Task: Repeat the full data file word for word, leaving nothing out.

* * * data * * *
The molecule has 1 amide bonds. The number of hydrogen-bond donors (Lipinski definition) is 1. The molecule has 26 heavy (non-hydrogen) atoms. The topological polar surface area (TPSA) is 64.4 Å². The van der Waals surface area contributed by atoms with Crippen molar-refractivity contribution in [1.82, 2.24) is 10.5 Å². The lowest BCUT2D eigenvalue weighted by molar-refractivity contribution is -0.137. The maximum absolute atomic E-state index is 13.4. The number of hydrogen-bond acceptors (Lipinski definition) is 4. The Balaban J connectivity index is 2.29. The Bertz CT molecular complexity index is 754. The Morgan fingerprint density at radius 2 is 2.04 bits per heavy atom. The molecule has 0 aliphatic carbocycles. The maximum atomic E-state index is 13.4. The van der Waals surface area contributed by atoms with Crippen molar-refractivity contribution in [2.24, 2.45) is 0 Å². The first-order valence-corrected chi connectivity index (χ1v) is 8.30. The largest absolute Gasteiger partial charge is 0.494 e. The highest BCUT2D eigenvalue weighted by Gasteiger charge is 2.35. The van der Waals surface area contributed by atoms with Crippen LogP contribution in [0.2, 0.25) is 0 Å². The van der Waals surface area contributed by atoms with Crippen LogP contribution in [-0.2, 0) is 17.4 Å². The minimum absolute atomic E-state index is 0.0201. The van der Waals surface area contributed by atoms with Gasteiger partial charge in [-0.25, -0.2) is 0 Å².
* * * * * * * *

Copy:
The molecule has 1 amide bonds. The number of hydrogen-bond donors (Lipinski definition) is 1. The molecule has 26 heavy (non-hydrogen) atoms. The topological polar surface area (TPSA) is 64.4 Å². The van der Waals surface area contributed by atoms with Crippen molar-refractivity contribution in [1.82, 2.24) is 10.5 Å². The lowest BCUT2D eigenvalue weighted by molar-refractivity contribution is -0.137. The maximum absolute atomic E-state index is 13.4. The number of hydrogen-bond acceptors (Lipinski definition) is 4. The Balaban J connectivity index is 2.29. The Bertz CT molecular complexity index is 754. The Morgan fingerprint density at radius 2 is 2.04 bits per heavy atom. The molecule has 0 aliphatic carbocycles. The maximum atomic E-state index is 13.4. The van der Waals surface area contributed by atoms with Crippen molar-refractivity contribution in [2.24, 2.45) is 0 Å². The first-order valence-corrected chi connectivity index (χ1v) is 8.30. The largest absolute Gasteiger partial charge is 0.494 e. The highest BCUT2D eigenvalue weighted by Gasteiger charge is 2.35. The van der Waals surface area contributed by atoms with Crippen LogP contribution in [0.2, 0.25) is 0 Å². The van der Waals surface area contributed by atoms with Crippen LogP contribution in [-0.2, 0) is 17.4 Å². The minimum absolute atomic E-state index is 0.0201. The van der Waals surface area contributed by atoms with Gasteiger partial charge in [-0.25, -0.2) is 0 Å².